Tuesday, December 18, 2012

30th MPOC Graduation

MBTA Transit Police Academy

Today, December 18th, 2012 at 11:00 am, the MBTA Transit Police Academy will graduate the 30th Municipal Police Officers Class (MPOC) at the historic Fanueil Hall in Boston. The class will graduate 41 new police officers who will serve within the following police departments: MBTA Transit Police, Ashland, Boston University, Bourne, Braintree, Chlemsford, Cohasett, Dedham, Dover, Foxborough, Hull, Medford, Saugus, Sharon, Tufts University, Walpole, Waltham, Watertown, Wellesley and Woburn. The public and media are invited to attend this special day for the graduates, their families and the communities in which they will serve.

30th MPOC/MBTA Transit Police Academy

The MBTA Transit Police Academy has earned a reputation for producing the finest police officers in the state. This reputation has been built through dedication and commitment. The MBTA Transit Police Academy opened in 1998 and has graduated more than 1,000 police officers. It is structured and approved by the Municipal Police Training Committee (MPTC) guidelines as mandated by MGL C. 41 s. 96B. The basic curriculum for police student officers is an 800 hour training and education program founded on four basic principles: integrity, the law, fitness and community/neighborhood policing. The MBTA Transit Police Academy instructs recruits for an additional 240 hours with an emphasis on community policing and juvenile interactions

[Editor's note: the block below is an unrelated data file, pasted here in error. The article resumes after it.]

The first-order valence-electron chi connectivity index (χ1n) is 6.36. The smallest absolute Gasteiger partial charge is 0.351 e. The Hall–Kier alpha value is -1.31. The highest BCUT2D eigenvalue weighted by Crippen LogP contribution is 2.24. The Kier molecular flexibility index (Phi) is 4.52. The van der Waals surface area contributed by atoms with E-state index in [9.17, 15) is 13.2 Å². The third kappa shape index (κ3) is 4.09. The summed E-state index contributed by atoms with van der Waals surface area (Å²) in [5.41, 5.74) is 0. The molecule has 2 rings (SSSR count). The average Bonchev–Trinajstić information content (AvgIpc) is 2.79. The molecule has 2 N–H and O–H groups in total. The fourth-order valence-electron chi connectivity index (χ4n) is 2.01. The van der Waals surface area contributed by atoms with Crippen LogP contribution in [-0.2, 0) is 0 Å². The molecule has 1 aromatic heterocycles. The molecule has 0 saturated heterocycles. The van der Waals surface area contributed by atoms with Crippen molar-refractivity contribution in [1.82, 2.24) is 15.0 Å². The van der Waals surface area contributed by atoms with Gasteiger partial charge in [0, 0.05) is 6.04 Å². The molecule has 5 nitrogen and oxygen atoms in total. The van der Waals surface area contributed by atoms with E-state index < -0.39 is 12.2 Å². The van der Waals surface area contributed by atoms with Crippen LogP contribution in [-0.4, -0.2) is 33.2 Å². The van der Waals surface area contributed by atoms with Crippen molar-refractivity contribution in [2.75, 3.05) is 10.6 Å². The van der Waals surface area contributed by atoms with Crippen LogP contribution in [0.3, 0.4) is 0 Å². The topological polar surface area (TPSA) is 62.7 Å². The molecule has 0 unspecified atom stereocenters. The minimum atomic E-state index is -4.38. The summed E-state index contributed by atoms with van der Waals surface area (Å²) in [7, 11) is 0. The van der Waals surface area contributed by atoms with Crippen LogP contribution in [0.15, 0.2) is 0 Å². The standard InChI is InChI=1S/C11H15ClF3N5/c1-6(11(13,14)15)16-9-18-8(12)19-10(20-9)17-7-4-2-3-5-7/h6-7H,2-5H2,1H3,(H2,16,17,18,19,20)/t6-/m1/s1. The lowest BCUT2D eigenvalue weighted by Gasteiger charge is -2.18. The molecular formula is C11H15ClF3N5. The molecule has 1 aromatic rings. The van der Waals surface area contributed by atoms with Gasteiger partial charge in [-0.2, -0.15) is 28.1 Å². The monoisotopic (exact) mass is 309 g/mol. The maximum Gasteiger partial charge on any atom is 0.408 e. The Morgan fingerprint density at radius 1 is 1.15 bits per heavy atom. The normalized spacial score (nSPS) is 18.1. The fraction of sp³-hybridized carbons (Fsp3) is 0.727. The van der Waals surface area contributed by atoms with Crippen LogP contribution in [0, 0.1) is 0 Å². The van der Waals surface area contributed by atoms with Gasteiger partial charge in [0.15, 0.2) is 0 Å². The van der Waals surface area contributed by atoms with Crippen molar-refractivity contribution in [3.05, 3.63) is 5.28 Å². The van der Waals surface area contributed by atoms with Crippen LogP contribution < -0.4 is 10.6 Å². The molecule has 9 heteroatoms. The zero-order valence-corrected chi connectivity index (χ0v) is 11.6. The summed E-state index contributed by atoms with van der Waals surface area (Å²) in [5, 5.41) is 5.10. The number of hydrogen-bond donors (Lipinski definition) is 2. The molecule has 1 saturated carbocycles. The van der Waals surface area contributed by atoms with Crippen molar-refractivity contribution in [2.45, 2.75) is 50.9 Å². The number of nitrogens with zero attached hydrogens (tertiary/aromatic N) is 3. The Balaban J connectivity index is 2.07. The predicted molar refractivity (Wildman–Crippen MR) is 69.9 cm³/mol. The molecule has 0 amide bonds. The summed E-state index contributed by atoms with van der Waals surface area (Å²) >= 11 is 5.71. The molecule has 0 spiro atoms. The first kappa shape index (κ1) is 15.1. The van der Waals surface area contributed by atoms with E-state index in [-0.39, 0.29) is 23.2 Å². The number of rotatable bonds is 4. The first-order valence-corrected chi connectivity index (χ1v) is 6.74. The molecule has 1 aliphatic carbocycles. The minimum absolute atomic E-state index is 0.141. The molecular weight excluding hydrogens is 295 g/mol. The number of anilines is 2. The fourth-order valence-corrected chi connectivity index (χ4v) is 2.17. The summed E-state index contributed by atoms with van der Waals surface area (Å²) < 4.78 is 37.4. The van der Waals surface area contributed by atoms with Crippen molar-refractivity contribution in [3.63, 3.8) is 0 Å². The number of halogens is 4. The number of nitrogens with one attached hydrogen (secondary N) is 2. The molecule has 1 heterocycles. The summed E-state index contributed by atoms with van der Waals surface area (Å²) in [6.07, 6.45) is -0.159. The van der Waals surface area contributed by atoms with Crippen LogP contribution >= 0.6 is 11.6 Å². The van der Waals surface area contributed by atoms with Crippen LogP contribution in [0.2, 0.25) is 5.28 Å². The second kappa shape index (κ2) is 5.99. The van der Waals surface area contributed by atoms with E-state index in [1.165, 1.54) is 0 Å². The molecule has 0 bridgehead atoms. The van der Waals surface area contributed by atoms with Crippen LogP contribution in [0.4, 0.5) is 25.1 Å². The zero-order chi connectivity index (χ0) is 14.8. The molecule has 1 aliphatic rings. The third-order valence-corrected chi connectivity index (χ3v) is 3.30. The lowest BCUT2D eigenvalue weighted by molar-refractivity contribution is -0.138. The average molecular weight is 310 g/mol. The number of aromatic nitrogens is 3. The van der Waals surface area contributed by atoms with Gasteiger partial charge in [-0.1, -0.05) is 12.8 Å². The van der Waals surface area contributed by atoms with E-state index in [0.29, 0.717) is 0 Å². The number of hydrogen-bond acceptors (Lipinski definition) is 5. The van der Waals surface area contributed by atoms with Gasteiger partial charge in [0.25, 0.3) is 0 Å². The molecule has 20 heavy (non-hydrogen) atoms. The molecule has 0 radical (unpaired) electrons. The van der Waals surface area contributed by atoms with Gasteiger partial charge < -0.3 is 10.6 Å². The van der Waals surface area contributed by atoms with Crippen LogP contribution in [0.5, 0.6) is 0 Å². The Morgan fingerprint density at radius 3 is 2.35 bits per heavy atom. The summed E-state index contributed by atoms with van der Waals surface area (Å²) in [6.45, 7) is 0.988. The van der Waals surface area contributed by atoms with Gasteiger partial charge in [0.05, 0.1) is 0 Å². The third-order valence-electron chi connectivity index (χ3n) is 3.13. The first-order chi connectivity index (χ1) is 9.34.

Recently the MBTA Transit Police Academy became the first Police Academy in the Commonwealth of Massachusetts to obtain accreditation from the Commission on Accreditation of Law Enforcement Agencies (CALEA). The program standards cover nine topic areas: (1) credentialing; (2) organization; (3) direction and authority; (4) human resources; (5) recruitment, selection, employment, and promotion; (6) instructional systems; (7) training administration; (8) instructors; and (9) students.The CALEA Accreditation Process is a proven modern management model; once implemented, it presents the CEO, on a continuing basis, with a blueprint that promotes the efficient use of resources and improves service delivery—regardless of the size, type, or geographic location of the academy. The CALEA standards upon which the Public Safety Training Academy Accreditation Program is based reflect the current thinking and experience of training academy practitioners and accreditation experts. CALEA’s Standards for Public Safety Training Academies© and its Accreditation Program are seen as benchmarks for today’s public safety training programs.
  • CALEA Accreditation requires an academy to develop a comprehensive, well thought out, uniform set of written directives. This is one of the most successful methods for reaching administrative and operational goals, while also providing direction to personnel.
  • CALEA Accreditation standards provide the necessary reports and analyses a CEO needs to make fact-based, informed management and administrative decisions.
  • CALEA Accreditation is a means for developing or improving upon an academy’s relationship with the community it serves.
  • CALEA Accreditation strengthens an academy’s accountability through a continuum of standards that clearly define authority, performance, and responsibilities.
  • Being CALEA Accredited can limit an academy’s liability and risk exposure because it demonstrates that recognized standards for public safety training academies have been met, as verified by a team of independent outside CALEA-trained assessors.
  • CALEA Accreditation facilitates an academy’s pursuit of professional excellence